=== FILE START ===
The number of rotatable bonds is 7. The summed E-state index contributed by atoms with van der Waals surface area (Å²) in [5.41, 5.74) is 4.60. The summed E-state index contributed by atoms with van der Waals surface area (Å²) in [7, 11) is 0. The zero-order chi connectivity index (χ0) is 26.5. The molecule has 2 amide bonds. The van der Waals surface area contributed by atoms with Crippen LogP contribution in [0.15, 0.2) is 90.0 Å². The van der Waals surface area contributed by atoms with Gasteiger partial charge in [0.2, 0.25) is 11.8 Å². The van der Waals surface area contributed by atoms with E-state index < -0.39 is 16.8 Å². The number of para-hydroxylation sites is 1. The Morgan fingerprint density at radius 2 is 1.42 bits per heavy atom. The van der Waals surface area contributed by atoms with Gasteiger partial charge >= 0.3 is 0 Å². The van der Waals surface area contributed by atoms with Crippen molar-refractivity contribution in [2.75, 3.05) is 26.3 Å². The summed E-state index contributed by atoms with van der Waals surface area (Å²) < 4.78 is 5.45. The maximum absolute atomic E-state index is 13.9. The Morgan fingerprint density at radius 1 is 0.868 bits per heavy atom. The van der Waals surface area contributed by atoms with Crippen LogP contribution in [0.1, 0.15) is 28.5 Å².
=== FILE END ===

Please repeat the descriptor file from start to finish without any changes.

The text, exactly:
The number of rotatable bonds is 7. The summed E-state index contributed by atoms with van der Waals surface area (Å²) in [5.41, 5.74) is 4.60. The summed E-state index contributed by atoms with van der Waals surface area (Å²) in [7, 11) is 0. The zero-order chi connectivity index (χ0) is 26.5. The molecule has 2 amide bonds. The van der Waals surface area contributed by atoms with Crippen LogP contribution in [0.15, 0.2) is 90.0 Å². The van der Waals surface area contributed by atoms with Gasteiger partial charge in [0.2, 0.25) is 11.8 Å². The van der Waals surface area contributed by atoms with E-state index < -0.39 is 16.8 Å². The number of para-hydroxylation sites is 1. The Morgan fingerprint density at radius 2 is 1.42 bits per heavy atom. The van der Waals surface area contributed by atoms with Gasteiger partial charge >= 0.3 is 0 Å². The van der Waals surface area contributed by atoms with Crippen molar-refractivity contribution in [2.75, 3.05) is 26.3 Å². The summed E-state index contributed by atoms with van der Waals surface area (Å²) < 4.78 is 5.45. The maximum absolute atomic E-state index is 13.9. The Morgan fingerprint density at radius 1 is 0.868 bits per heavy atom. The van der Waals surface area contributed by atoms with Crippen LogP contribution in [0.1, 0.15) is 28.5 Å².